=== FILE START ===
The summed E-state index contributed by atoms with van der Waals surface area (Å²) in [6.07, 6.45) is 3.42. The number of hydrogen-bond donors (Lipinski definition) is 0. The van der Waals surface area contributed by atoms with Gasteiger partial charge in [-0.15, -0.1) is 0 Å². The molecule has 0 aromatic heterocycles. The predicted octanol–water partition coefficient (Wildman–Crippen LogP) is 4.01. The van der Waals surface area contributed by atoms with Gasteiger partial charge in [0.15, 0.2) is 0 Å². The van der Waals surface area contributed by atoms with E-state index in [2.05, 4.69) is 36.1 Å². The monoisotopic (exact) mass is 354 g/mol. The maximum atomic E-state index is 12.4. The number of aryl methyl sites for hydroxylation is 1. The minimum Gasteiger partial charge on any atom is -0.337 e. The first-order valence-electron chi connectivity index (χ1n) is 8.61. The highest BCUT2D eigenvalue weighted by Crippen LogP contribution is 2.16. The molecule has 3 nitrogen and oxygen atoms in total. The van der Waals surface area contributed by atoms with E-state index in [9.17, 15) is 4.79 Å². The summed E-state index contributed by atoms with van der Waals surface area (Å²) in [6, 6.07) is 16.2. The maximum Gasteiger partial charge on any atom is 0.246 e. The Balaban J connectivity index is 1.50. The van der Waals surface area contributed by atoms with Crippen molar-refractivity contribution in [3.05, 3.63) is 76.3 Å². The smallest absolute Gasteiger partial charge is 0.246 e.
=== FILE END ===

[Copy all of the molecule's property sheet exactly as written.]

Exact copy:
The summed E-state index contributed by atoms with van der Waals surface area (Å²) in [6.07, 6.45) is 3.42. The number of hydrogen-bond donors (Lipinski definition) is 0. The van der Waals surface area contributed by atoms with Gasteiger partial charge in [-0.15, -0.1) is 0 Å². The molecule has 0 aromatic heterocycles. The predicted octanol–water partition coefficient (Wildman–Crippen LogP) is 4.01. The van der Waals surface area contributed by atoms with Gasteiger partial charge in [0.15, 0.2) is 0 Å². The van der Waals surface area contributed by atoms with E-state index in [2.05, 4.69) is 36.1 Å². The monoisotopic (exact) mass is 354 g/mol. The maximum atomic E-state index is 12.4. The number of aryl methyl sites for hydroxylation is 1. The minimum Gasteiger partial charge on any atom is -0.337 e. The first-order valence-electron chi connectivity index (χ1n) is 8.61. The highest BCUT2D eigenvalue weighted by Crippen LogP contribution is 2.16. The molecule has 3 nitrogen and oxygen atoms in total. The van der Waals surface area contributed by atoms with E-state index in [9.17, 15) is 4.79 Å². The summed E-state index contributed by atoms with van der Waals surface area (Å²) in [6, 6.07) is 16.2. The maximum Gasteiger partial charge on any atom is 0.246 e. The Balaban J connectivity index is 1.50. The van der Waals surface area contributed by atoms with Crippen molar-refractivity contribution in [3.05, 3.63) is 76.3 Å². The smallest absolute Gasteiger partial charge is 0.246 e.